Stonehenge-inspired words of worship (podcast transcript)


Hi there and welcome to episode 147 of The Writing Guy podcast. I’m Scott Keyser, The Writing Guy, helping smart professionals to find their voice, write Human and change the world with their words.

The wonder of Stonehenge

So yesterday I had a beautiful day. After dropping my daughter off at Bristol, where she’s coming to the end of her Masters there in Economics — having dropped her off on the way back to London, I swung via Stonehenge. And, if you can believe it, in all my 62 years on the planet, specifically in England, I’ve never been to Stonehenge before, and it was great because rather than paying the what I consider rather exorbitant 25 quid to get in, I just walked along the public footpath and that takes you within 100 metres, 75 metres of the stones, which was good enough for me.
And it’s really a truly inspiring place, apart from the weather yesterday, which was stunning. And it wasn’t that crowded either, an added bonus, and, you know, it’s an incredible monument and a World Heritage Site. It was built, they estimate, 4,500, 5000 years ago, 2500 BC, a site of deep spiritual, astrological and astronomical significance.

You probably know this, but the heel stone and the main Portal and the altar are aligned on both the mid-winter and the mid-summer solstices, and the mid-summer solstice is coming up in the next few days on the 21st of June. Can you imagine the sophistication and ingenuity and the calculations required to get that alignment right, year in year out, for millennia, is pretty phenomenal and I was in awe. I was awe-struck.

As you might expect of The Writing Guy, it got me thinking about language connected with Stonehenge and sites of spiritual significance. So, what is the origin of words like worship, reverence, veneration and adoration? Where do they come from.

The Writing Guy looks at ‘worship’

So just to look at worship, to begin with. According to the etymology online website that word comes from Old English word weorðscipe. Again, forgive my Old English pronunciation. It’s not what it was. If you’re an Old English scholar, please come and correct me. I’d be delighted to stand corrected by somebody who really knows their stuff. But yeah, so weorðscipe comes from West Saxon or Old English, it’s ‘the condition of being worthy’. Also meaning dignity, glory, distinction, honour or renown. The sense of paying reverence, revering a supernatural divine being, is first recorded in about 1300, as is the first use of it also meaning an honourable person, as in the Worshipful Company of Glovers, the Worshipful Mayor of London, comes from about the 13th, 14th century. So that’s worship. The condition of being worthy, of having value.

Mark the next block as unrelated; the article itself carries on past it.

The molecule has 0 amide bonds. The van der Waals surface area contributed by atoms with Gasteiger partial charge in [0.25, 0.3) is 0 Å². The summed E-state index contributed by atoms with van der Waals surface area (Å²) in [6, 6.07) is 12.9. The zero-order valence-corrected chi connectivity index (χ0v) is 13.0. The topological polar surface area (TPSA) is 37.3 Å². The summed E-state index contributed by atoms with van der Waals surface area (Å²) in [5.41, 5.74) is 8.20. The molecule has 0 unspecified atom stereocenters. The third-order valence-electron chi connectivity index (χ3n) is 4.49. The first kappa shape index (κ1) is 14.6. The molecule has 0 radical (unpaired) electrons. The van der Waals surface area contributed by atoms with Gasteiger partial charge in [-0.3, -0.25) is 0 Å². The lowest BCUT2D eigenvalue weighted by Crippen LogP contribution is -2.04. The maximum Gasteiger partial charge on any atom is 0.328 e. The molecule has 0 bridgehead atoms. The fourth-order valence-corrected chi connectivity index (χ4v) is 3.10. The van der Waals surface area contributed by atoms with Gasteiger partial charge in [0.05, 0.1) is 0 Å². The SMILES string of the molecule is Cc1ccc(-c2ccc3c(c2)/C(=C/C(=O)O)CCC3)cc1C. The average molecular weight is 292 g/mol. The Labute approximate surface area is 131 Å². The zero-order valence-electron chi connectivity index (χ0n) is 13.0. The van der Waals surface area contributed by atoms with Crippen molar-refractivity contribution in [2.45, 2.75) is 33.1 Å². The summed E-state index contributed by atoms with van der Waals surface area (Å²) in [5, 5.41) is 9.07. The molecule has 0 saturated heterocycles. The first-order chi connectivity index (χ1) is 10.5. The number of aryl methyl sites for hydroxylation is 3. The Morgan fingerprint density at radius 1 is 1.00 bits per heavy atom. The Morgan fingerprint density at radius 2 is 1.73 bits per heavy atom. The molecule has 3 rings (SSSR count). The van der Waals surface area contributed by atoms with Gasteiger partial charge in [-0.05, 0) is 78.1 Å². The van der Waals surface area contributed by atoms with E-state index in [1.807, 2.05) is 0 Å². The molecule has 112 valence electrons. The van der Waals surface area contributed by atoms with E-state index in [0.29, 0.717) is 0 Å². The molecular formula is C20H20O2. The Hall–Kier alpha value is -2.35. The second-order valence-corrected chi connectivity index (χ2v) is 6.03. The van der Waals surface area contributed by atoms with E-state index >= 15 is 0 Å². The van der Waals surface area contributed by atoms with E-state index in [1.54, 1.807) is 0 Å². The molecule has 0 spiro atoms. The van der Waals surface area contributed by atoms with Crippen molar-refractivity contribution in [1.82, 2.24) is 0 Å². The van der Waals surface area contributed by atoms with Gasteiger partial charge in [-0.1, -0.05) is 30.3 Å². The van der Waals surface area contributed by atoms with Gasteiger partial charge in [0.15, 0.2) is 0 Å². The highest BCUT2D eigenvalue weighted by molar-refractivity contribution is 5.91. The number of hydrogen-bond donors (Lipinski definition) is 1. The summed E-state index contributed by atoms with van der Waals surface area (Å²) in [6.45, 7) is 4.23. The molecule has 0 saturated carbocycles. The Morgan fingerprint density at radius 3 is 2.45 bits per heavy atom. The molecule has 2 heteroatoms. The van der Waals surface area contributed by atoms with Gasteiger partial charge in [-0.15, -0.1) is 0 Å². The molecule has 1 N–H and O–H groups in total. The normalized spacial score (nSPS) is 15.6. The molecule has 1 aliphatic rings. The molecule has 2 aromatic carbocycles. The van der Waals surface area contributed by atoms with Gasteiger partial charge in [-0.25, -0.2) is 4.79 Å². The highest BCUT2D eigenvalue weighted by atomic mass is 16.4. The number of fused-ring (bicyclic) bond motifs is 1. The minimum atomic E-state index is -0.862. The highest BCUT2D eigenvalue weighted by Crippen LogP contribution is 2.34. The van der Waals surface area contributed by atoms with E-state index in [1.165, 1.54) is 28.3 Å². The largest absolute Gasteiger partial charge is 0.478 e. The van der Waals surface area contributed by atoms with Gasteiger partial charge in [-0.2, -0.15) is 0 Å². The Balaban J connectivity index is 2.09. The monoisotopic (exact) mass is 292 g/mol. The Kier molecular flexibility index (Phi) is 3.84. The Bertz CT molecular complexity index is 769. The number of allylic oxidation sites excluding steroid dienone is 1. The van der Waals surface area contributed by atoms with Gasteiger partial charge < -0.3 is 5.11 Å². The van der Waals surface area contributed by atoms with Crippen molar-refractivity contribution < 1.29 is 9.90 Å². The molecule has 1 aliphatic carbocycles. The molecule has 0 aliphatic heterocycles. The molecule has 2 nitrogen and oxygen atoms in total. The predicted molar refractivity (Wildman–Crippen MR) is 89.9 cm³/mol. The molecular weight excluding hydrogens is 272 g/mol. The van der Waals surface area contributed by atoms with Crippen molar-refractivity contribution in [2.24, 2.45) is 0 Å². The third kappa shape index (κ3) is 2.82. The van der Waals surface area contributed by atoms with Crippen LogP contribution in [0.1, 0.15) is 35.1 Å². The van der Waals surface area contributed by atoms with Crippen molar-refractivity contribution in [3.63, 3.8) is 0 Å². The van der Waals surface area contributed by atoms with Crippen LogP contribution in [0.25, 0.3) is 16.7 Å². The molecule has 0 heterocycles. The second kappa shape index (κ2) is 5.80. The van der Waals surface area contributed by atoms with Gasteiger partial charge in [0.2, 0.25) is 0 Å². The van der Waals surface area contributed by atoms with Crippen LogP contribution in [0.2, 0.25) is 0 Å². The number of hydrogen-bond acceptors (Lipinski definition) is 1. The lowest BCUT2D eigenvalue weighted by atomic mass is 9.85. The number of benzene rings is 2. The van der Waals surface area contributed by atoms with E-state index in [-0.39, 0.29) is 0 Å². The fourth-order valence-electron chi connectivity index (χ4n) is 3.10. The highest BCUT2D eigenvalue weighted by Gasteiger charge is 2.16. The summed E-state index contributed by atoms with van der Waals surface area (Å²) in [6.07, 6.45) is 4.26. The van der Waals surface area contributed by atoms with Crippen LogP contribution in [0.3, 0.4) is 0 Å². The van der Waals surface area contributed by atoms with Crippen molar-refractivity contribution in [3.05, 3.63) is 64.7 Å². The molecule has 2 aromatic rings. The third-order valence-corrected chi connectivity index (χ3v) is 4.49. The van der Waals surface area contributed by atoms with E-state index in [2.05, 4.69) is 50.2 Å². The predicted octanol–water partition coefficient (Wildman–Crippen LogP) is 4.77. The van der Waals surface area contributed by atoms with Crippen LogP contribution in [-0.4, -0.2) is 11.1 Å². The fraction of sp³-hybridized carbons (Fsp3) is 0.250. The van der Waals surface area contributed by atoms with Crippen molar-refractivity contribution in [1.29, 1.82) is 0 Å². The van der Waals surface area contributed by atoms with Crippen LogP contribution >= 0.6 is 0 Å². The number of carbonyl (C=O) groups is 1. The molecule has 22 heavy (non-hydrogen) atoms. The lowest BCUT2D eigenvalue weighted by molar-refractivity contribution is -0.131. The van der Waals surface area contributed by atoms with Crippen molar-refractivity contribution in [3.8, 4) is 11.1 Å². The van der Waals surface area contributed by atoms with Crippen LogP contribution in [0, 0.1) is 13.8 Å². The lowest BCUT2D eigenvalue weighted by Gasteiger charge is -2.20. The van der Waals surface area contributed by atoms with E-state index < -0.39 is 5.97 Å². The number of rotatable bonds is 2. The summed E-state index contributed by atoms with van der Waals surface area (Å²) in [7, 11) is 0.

The Writing Guy looks at ‘adore’

And then I looked up adore, which I think I’m right in saying comes from aouren, to worship, pay divine honors to, bow down before, from Old French aorer and before that the Latin, adorare, which is composed of two root words: the prefix, ad-, meaning to or towards, and orare, to speak formally to or pray. So, that’s where we get the idea of when you pray to somebody or something you’re adoring it, because you are praying or speaking to it, in order to be granted some kind of desire or wish. And the meaning ‘to honour very highly’ is attested as coming from the 1590s and the additional meaning of ‘to be very fond of’ is a relatively recent addition from the 1880s.

The Writing Guy looks at ‘venerate’

And then venerate. So, this word comes from Latin veneratus, the past participle of venerare, to revere or worship, which in turn comes from veneris, the genitive form of venus; you can hear the root of the word venerate. Venus means beauty, love or desire, so you can see again, we venerate, we respect something that we love and we find beautiful. And then even further back in time we go back to the Proto Indo-European root, wen-, which means ‘to desire or strive for’. That’s where we get things like — this has to do with sexual pleasure as well — so that’s where we get words like venereal as in venereal disease; venery, which is an old word for hunting. I guess if you’re pursuing — in the same way you might pursue the object of your affection — you also pursue a stag or a deer, you know, your ‘quarry’. Venial, which I think means mercenary, you know you’re in love with money. Venom comes from that as well. Winsome, somebody who’s attractive and wish comes from wen- as well. It’s something that we desire, we wish for something. So that’s all related.

So there’s some musings. I hope they’re of some interest — spurred and stimulated and inspired by my stunning afternoon yesterday at Stonehenge. Thanks very much for listening. I hope that was interesting, and I’ll see you tomorrow for episode 148. I’ll see you then. Bye now.

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